Juergen Tolksdorf of Genesys discusses contact centre compliance and the role of encryption technology.
I recently read an article that discussed how PCI compliance is not enough for breach prevention, but rather businesses should focus on chips and tokens as a best strategy.
The author’s argument is that “while PCI compliance is necessary and useful, it’s not always sufficient to be fully secure. To counter this, independent software vendors (ISVs) must adopt a layered security approach that uses EMV, encryption technology and tokenization in addition to keeping up with PCI compliance requirements.”
In general, encryption technology and tokenization are invaluable security tools. Not leaving data on your system waiting to be easily stolen is obviously a good idea. Even better if it’s tokenized, making it nearly impossible to use.
However, these solutions won’t be 100% effective in a contact centre environment. The use of Point to Point Encryption Solutions in a contact centre still exposes an organisation to massive PCI compliance risks.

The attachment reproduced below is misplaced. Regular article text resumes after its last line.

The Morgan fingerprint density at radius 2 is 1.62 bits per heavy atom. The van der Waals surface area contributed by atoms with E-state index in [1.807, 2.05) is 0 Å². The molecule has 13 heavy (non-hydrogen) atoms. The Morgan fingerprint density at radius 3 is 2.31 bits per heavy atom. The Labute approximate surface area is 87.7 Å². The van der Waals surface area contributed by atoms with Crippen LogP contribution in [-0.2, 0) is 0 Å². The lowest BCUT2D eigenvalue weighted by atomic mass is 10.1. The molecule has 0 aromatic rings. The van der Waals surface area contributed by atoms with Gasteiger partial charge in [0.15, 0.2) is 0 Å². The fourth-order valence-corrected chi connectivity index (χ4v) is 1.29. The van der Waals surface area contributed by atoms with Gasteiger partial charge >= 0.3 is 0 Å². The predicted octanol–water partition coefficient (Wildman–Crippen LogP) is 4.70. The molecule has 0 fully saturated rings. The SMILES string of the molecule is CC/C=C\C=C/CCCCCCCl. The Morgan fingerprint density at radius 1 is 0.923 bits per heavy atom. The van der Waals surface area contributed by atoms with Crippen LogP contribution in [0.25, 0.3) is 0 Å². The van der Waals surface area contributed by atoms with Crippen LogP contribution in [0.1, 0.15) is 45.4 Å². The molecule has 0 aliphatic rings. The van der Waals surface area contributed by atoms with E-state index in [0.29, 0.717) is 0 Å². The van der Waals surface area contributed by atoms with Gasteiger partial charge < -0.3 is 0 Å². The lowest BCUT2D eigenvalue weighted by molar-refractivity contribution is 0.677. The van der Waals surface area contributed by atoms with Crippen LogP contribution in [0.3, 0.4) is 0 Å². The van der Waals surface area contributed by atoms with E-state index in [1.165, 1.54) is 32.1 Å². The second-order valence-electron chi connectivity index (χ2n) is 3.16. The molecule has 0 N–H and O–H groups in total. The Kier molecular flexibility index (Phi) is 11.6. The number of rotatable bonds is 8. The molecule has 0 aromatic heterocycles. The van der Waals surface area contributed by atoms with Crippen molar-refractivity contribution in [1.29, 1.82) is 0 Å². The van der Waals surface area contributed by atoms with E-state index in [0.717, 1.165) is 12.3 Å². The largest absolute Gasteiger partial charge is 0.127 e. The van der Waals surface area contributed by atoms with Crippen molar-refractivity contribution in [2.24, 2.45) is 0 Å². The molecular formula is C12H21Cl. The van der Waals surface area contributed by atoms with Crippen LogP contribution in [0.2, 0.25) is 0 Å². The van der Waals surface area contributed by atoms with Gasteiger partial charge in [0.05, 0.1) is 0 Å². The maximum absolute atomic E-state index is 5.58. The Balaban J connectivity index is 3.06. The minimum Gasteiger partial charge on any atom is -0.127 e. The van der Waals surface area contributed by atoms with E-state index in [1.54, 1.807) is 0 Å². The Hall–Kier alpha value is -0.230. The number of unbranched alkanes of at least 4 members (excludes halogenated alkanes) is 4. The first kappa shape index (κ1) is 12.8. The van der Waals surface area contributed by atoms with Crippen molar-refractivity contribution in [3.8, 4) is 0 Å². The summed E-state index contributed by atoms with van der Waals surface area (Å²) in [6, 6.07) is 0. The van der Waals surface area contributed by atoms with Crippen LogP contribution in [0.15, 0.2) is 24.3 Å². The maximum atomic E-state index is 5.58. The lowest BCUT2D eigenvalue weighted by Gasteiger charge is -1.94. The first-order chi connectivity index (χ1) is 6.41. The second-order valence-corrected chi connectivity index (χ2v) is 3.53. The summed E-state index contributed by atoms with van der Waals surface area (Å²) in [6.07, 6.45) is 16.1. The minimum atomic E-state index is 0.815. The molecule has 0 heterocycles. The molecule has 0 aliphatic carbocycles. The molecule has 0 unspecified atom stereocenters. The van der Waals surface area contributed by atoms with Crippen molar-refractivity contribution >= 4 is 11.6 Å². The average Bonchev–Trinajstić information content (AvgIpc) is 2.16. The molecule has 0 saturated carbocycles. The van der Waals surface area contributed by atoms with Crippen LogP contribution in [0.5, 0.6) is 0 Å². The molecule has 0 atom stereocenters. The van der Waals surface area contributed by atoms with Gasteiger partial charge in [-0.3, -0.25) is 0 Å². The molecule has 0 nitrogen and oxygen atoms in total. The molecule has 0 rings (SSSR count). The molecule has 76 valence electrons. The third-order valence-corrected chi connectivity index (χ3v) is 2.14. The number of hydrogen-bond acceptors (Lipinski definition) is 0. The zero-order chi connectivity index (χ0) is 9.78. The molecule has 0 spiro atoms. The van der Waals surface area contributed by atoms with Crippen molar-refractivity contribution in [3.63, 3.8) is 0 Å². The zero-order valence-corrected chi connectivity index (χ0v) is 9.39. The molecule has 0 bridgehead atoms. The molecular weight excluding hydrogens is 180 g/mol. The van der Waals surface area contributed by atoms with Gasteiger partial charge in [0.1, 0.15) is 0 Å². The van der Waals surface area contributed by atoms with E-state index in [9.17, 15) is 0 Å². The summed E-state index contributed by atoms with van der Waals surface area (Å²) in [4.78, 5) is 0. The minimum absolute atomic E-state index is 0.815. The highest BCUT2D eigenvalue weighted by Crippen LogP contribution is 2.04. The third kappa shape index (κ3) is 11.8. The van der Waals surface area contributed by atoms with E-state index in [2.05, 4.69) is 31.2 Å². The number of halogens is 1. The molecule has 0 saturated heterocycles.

While the data might not be stored in their system using this technology, there are holes when it comes to agent activity.
Agent conversations are recorded, leaving room for hackers to steal recordings. Additionally, this also still gives internal employees the ability to steal information with the agent’s ability to see and hear a customer’s PII.
Think about the last time you said your credit card number or social security number out loud to an agent on the phone. It probably felt unsafe – and it is. But what’s the best way to solve this issue?
On top of tokenization and encryption, contact centres need these calls to be descoped from PCI DSS.
Using a solution like Agent Assist masks Dual Tone Multi Frequency, aka touch tones, to provide companies with a solution to receive payments by phone without agents seeing or hearing the PII and without the recording software picking up the information and storing it.
With the most recent Verizon 2018 Data Breach investigation report finding that almost a third of breaches are executed by an internal employee, this is not a risk that companies should be taking. Even if they completely trust their workforce, it’s not worth it.
This blog post has been re-published by kind permission of Genesys – View the original post
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